Despite tech salary increases this year, many employees feel their pay does not reflect increased costs of living. According to Hired’s 2022 State of Tech Salaries report, 42.3% of remote respondents and 29.1% of local respondents surveyed feel their salaries have not matched the pace of rising inflation and living costs. Many have explored relocation already. So, if you’re a tech professional, should you stay or should you go?
Let’s say you’re a software engineer living in the San Francisco Bay Area and earning an average tech salary of $176,000. Seems solid, right? Then you take into account the cost of living (COL) there and things take a turn.
Note: “Average tech salary” includes multiple roles on the Hired platform, including software engineers, engineering managers, devops, designers, analysts, and more.
After adjusting average salaries on the Cost of Living Index, we find earning that same salary in San Francisco is equal to making $223,729 in Atlanta. Relocation becomes an attractive option when it is clear earning power is different across markets. If you move to Atlanta, it’s like getting a $47,729 raise!
Perhaps you’ll consider Texas, where there are the second and third highest average salary markets in 2022, after adjustment for COL. Your San Francisco salary is the equivalent of making $216,000 in Austin and $211,000 in Dallas.
In contrast, if you consider relocating from the West Coast to the East Coast in a big move to New York, your San Francisco salary won’t take you as far. New York City had the highest COL in US markets. This means your San Francisco salary would be the same as earning $153K in the Big Apple – or over $23,000 less.
So, will you stay or will you go?
If you’re considering settling in a traditional tech hub like New York or San Francisco, know your earning power will go farther in smaller, second tier cities.
Thanks to remote work, tech jobseekers are increasingly based in lower cost of living cities, such as Denver, Austin, Chicago, Dallas, and Atlanta. Jobseekers from these cities rose by almost 8% from 2020 to 2022. Conversely, tech jobseekers in higher cost of living cities, such as New York, San Francisco, and Boston declined. This points to an exodus from major tech hubs.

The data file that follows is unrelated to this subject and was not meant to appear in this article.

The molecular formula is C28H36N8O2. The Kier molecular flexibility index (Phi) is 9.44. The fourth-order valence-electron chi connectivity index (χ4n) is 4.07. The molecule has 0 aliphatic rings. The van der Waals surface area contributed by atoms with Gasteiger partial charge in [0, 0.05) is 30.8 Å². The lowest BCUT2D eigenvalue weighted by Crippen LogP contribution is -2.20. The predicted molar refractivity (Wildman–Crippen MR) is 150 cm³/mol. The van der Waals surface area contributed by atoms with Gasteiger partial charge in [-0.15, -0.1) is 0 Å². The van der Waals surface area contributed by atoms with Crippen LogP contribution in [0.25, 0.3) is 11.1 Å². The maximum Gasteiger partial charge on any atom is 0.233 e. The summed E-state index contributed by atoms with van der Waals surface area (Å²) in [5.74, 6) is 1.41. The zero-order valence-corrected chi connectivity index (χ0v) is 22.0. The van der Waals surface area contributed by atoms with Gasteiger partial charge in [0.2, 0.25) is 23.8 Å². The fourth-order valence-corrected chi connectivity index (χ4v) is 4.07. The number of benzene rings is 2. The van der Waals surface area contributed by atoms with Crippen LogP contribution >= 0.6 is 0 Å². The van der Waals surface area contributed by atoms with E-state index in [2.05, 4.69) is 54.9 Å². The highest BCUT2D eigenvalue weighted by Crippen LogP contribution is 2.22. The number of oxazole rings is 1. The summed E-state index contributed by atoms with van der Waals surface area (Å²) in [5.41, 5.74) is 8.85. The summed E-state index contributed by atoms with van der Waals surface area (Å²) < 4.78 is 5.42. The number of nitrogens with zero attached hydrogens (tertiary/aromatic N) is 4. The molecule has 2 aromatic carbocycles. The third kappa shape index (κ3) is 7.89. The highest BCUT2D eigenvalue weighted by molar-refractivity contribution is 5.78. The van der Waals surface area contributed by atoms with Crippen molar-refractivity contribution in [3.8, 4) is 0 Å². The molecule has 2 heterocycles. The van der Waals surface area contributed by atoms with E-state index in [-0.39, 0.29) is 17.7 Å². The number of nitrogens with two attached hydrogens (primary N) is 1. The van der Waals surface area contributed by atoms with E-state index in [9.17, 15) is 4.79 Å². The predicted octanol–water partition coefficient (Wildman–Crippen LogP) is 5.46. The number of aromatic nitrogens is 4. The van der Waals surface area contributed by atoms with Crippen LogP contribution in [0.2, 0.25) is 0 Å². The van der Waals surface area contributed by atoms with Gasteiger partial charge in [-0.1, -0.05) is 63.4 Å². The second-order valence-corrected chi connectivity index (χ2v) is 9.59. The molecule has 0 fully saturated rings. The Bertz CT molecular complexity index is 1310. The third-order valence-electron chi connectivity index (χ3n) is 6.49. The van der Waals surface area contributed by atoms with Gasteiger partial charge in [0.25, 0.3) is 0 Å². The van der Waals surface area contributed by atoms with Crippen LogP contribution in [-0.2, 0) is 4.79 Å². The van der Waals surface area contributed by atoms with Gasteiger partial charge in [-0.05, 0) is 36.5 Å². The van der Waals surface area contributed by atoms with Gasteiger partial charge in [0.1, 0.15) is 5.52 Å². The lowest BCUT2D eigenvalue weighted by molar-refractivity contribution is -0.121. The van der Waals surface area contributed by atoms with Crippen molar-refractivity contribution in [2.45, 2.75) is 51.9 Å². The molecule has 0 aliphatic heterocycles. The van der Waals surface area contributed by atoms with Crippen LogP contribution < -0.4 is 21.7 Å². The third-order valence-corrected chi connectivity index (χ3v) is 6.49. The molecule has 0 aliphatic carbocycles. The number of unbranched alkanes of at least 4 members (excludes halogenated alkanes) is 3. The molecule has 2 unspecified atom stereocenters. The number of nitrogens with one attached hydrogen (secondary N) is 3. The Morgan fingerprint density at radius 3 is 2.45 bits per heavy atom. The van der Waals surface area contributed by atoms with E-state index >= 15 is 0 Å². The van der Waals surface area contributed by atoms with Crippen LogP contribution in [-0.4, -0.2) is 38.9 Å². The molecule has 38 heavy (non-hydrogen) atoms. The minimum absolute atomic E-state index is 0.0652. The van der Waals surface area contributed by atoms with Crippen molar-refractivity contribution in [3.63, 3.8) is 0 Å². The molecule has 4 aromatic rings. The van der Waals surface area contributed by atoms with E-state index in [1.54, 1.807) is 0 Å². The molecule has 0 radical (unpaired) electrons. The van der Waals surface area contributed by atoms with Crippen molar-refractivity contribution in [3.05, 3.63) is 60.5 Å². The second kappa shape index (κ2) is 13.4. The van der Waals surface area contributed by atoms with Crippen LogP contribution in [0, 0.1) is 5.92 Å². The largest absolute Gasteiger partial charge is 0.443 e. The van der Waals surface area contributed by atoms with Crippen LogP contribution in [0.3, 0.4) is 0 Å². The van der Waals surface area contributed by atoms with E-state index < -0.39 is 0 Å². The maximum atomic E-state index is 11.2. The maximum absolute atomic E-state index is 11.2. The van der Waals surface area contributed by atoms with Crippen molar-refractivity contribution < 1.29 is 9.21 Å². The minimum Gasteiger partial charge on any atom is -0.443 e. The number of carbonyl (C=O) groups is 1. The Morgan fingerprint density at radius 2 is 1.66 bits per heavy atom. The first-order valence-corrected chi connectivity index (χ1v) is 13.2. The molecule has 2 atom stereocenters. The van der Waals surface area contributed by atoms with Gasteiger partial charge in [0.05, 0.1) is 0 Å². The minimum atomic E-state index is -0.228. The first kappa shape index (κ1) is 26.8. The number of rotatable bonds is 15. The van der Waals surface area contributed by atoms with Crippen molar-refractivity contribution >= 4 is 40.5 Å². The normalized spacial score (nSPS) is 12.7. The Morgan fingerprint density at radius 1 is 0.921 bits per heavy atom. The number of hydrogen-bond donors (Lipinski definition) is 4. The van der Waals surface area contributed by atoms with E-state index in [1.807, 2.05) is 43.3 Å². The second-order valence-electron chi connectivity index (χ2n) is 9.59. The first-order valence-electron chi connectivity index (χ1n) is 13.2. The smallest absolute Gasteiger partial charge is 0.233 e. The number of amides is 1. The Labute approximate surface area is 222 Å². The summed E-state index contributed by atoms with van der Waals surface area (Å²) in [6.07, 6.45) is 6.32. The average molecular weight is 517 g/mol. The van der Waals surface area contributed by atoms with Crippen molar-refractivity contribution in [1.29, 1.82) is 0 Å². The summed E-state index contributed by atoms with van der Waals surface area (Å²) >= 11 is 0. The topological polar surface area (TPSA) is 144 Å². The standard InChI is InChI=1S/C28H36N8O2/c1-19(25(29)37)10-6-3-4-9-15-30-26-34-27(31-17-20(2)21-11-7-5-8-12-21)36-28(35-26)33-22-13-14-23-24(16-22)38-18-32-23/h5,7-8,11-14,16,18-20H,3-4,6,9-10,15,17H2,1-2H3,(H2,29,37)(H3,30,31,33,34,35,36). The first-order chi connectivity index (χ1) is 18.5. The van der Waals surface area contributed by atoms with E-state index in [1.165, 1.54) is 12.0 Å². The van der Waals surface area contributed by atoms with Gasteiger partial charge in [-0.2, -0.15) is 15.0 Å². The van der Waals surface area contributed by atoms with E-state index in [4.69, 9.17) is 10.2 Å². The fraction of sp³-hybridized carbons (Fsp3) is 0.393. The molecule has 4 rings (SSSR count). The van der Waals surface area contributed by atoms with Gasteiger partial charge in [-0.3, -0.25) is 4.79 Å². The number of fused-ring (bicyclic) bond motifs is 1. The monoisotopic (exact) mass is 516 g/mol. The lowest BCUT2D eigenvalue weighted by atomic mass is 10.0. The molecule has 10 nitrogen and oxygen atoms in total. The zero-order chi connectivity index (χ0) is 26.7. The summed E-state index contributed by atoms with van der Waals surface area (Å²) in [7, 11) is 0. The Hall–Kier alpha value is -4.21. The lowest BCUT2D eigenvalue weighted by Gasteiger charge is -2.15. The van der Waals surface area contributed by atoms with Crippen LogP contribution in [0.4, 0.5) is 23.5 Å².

Tech workers are increasingly distributed across the country thanks to remote work. A recent study from Brookings Institute found tech “superstars” like Seattle and San Francisco metropolises are seeing slower employment growth compared to “rising stars” like Atlanta and Dallas. As for “the rest,” or the other 83 metro locations studied, these areas saw tech employment grow faster in 2020 throughout the pandemic.
In addition to the cost of living, many feel their salaries fall behind with inflation too. 64.5% of remote employees and 82% of local employees surveyed feel their salary is not in line with inflation.
Since the pandemic dramatically increased the ability to work from home (or anywhere) tech workers moved away from higher cost of living areas. In some cases it was practical. There was no longer a need to live in a higher cost of living area or they wanted a larger home to accommodate sometimes multiple home office spaces. Others moved to be closer to family, or simply because they were free to live in places they’d always wanted to.
It’s little surprise then, that most candidates still prefer pay based on their role. Only 20.2% strongly agree that pay should be determined by location or local cost of living.
Between growing costs of living and higher inflation rates, tech professionals may want to explore relocation. Shedding light on how far salaries can take you across locations does offer some guidance in knowing whether you should stay or go.
Check out the new State of Tech Salaries Report for more insights into location trends and the current hiring environment in tech.
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